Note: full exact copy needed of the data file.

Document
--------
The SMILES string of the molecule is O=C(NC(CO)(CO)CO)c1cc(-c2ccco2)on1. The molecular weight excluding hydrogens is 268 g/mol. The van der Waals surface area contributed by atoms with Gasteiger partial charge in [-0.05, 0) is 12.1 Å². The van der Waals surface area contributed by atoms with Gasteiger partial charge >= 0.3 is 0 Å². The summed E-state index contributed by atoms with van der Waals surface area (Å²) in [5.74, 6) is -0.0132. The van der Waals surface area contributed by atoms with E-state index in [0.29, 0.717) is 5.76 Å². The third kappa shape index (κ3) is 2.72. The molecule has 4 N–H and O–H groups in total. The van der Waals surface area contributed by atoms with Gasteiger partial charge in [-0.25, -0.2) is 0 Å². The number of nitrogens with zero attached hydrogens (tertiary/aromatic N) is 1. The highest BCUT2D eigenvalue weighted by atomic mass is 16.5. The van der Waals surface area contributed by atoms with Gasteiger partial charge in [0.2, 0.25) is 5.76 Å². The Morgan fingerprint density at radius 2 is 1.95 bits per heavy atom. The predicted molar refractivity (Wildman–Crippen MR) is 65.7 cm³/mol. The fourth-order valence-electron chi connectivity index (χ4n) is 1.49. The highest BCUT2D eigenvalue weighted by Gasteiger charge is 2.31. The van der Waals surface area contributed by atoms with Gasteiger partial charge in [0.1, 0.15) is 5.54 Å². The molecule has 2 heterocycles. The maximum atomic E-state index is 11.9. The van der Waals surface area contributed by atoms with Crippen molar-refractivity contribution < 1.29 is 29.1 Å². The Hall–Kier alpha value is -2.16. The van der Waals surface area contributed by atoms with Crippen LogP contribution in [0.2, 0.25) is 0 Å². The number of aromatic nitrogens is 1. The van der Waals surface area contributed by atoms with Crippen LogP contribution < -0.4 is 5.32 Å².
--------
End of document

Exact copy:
The SMILES string of the molecule is O=C(NC(CO)(CO)CO)c1cc(-c2ccco2)on1. The molecular weight excluding hydrogens is 268 g/mol. The van der Waals surface area contributed by atoms with Gasteiger partial charge in [-0.05, 0) is 12.1 Å². The van der Waals surface area contributed by atoms with Gasteiger partial charge >= 0.3 is 0 Å². The summed E-state index contributed by atoms with van der Waals surface area (Å²) in [5.74, 6) is -0.0132. The van der Waals surface area contributed by atoms with E-state index in [0.29, 0.717) is 5.76 Å². The third kappa shape index (κ3) is 2.72. The molecule has 4 N–H and O–H groups in total. The van der Waals surface area contributed by atoms with Gasteiger partial charge in [-0.25, -0.2) is 0 Å². The number of nitrogens with zero attached hydrogens (tertiary/aromatic N) is 1. The highest BCUT2D eigenvalue weighted by atomic mass is 16.5. The van der Waals surface area contributed by atoms with Gasteiger partial charge in [0.2, 0.25) is 5.76 Å². The Morgan fingerprint density at radius 2 is 1.95 bits per heavy atom. The predicted molar refractivity (Wildman–Crippen MR) is 65.7 cm³/mol. The fourth-order valence-electron chi connectivity index (χ4n) is 1.49. The highest BCUT2D eigenvalue weighted by Gasteiger charge is 2.31. The van der Waals surface area contributed by atoms with Gasteiger partial charge in [0.1, 0.15) is 5.54 Å². The molecule has 2 heterocycles. The maximum atomic E-state index is 11.9. The van der Waals surface area contributed by atoms with Crippen molar-refractivity contribution < 1.29 is 29.1 Å². The Hall–Kier alpha value is -2.16. The van der Waals surface area contributed by atoms with Crippen LogP contribution in [0.2, 0.25) is 0 Å². The number of aromatic nitrogens is 1. The van der Waals surface area contributed by atoms with Crippen LogP contribution < -0.4 is 5.32 Å².